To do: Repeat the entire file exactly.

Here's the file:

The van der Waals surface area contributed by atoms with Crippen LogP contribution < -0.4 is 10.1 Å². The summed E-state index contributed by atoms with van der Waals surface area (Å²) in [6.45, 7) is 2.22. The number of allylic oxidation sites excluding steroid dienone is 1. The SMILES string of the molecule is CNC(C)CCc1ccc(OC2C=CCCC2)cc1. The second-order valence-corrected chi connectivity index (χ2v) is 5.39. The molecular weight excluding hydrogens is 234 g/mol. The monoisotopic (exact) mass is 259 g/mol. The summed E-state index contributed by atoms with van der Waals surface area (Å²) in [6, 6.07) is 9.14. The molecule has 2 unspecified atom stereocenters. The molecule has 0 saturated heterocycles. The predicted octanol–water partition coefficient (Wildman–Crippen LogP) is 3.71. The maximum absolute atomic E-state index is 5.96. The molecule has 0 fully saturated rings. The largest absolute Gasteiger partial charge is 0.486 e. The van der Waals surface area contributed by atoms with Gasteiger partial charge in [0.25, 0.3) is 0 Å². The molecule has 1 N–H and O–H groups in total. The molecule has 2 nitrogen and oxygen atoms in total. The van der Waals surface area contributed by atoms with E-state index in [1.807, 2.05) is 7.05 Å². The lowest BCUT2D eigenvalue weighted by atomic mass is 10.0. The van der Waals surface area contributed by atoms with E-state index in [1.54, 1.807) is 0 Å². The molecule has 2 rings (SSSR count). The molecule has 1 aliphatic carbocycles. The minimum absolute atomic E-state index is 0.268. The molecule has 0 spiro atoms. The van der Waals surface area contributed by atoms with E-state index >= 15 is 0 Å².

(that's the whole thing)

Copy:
The van der Waals surface area contributed by atoms with Crippen LogP contribution < -0.4 is 10.1 Å². The summed E-state index contributed by atoms with van der Waals surface area (Å²) in [6.45, 7) is 2.22. The number of allylic oxidation sites excluding steroid dienone is 1. The SMILES string of the molecule is CNC(C)CCc1ccc(OC2C=CCCC2)cc1. The second-order valence-corrected chi connectivity index (χ2v) is 5.39. The molecular weight excluding hydrogens is 234 g/mol. The monoisotopic (exact) mass is 259 g/mol. The summed E-state index contributed by atoms with van der Waals surface area (Å²) in [6, 6.07) is 9.14. The molecule has 2 unspecified atom stereocenters. The molecule has 0 saturated heterocycles. The predicted octanol–water partition coefficient (Wildman–Crippen LogP) is 3.71. The maximum absolute atomic E-state index is 5.96. The molecule has 0 fully saturated rings. The largest absolute Gasteiger partial charge is 0.486 e. The van der Waals surface area contributed by atoms with Gasteiger partial charge in [0.25, 0.3) is 0 Å². The molecule has 1 N–H and O–H groups in total. The molecule has 2 nitrogen and oxygen atoms in total. The van der Waals surface area contributed by atoms with E-state index in [1.807, 2.05) is 7.05 Å². The lowest BCUT2D eigenvalue weighted by atomic mass is 10.0. The van der Waals surface area contributed by atoms with E-state index in [1.54, 1.807) is 0 Å². The molecule has 2 rings (SSSR count). The molecule has 1 aliphatic carbocycles. The minimum absolute atomic E-state index is 0.268. The molecule has 0 spiro atoms. The van der Waals surface area contributed by atoms with E-state index >= 15 is 0 Å².